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A doctrine of evidence applied by a court that allows the court to recognize and accept the existence of a particular fact commonly known by persons of average intelligence without establishing its existence by admitting evidence in a civil or criminal action.
When a court takes judicial notice of a certain fact, it obviates the need for parties to prove the fact in court. Ordinarily, facts that relate to a case must be presented to the judge or jury through testimony or tangible evidence. However, if each fact in a case had to be proved through such presentation, the simplest case would take weeks to complete. To avoid burdening the judicial system, all legislatures have approved court rules that allow a court to recognize facts that constitute common knowledge without requiring proof from the parties.
On the federal trial court level, judicial notice is recognized in rule 201 of the federal rules of evidence for U.S. District Courts and Magistrates. Rule 201 provides, in part, that "[a] judicially noticed fact must be one not subject to reasonable dispute in that it is either (1) generally known within the territorial jurisdiction of the trial court or (2) capable of accurate and ready determination by resort to sources whose accuracy cannot reasonably be questioned."
Under rule 201 a trial court must take judicial notice of a well-known fact at the request of one of the parties, if the court is provided with information supporting the fact. A court also has the option to take judicial notice at its discretion, without a request from a party.
Rule 201 further provides that a court may take judicial notice at any time during a proceeding. If a party objects to the taking of judicial notice, the court must give that party an opportunity to be heard on the issue. In a civil jury trial, the court must inform the jury that it must accept the judicially noticed facts in the case as conclusively proved. In a criminal trial by jury, the court must instruct the jury "that it may, but is not required to, accept as conclusive any fact judicially noticed." All states have statutes that are virtually identical to rule 201.
The most common judicially noticed facts include the location of streets, buildings, and geographic areas; periods of time; business customs; historical events; and federal, state, and international law. Legislatures also maintain statutes that give courts the power to recognize certain facts in specific situations. For example, in Idaho any document affixed with the official seal of the state Public Utilities commission must be judicially noticed by all courts (Idaho Code § 61-209 ). In Hawaii, when a commercial vehicle is cited for violating vehicle equipment regulations, a trial court must take judicial notice of the driver's subordinate position if the driver works for a company that owns the vehicle (Haw. Rev. Stat. § 291-37 ).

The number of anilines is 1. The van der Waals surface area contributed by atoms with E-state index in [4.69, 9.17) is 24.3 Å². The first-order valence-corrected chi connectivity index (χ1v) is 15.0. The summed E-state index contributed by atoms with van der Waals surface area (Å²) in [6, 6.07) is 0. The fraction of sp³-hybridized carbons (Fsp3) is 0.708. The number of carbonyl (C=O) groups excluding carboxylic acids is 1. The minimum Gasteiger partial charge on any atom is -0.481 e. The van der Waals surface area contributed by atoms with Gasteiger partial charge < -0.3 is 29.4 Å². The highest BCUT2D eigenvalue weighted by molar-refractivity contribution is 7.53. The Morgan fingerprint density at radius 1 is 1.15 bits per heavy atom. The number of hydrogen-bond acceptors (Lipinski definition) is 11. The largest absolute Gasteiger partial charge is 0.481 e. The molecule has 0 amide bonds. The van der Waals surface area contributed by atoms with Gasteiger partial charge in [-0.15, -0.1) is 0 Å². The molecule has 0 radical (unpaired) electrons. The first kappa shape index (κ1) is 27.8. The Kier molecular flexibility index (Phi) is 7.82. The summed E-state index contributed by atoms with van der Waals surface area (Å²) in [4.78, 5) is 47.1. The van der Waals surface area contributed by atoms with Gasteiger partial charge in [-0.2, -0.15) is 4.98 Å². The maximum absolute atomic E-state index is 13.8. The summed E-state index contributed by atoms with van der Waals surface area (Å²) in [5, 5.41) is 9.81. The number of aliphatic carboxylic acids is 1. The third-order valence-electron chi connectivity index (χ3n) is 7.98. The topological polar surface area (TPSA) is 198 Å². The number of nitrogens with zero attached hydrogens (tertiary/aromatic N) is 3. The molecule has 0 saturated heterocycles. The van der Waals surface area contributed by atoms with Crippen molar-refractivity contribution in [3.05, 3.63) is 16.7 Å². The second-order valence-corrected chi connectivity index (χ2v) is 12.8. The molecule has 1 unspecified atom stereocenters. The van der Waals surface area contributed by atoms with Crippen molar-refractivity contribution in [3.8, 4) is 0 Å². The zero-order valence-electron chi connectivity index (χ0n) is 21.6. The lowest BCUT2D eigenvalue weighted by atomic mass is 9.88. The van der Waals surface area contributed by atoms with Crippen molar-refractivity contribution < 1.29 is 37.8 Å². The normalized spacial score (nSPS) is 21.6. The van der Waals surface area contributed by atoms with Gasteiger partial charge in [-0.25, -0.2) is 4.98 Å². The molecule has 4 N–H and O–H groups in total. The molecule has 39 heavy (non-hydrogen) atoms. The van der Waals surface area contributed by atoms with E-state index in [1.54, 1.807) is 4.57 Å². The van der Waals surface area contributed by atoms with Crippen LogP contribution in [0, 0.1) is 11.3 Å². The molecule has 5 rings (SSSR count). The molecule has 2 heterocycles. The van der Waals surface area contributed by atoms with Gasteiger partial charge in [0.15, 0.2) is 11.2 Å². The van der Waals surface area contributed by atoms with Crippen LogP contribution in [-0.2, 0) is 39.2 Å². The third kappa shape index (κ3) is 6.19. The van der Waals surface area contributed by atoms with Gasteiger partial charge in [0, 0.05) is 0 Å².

The danger of judicial notice is that, if abused, it can deprive the fact finder of the opportunity to decide a contestable fact in a case. In Walker v. Halliburton Services, 654 So. 2d 365 (La. App. 1995), Johnny Walker fell from a tank truck approximately ten feet to a concrete floor. Walker sought workers' compensation benefits for his injuries, and his claim was denied by the Office of Workers' Compensation.
At the application hearing, the hearing officer stated that it was her experience that a soft-tissue injury heals in six weeks. She then took judicial notice of the fact that a soft-tissue injury heals in six weeks—preventing Walker from contesting that proposition—and disallowed Walker's claim. On appeal the Louisiana Court of Appeal, Third Circuit, reversed the decision and ordered the payment of workers' compensation benefits. According to the court, it was a clear error of law for the hearing officer to take judicial notice of such intricate medical knowledge.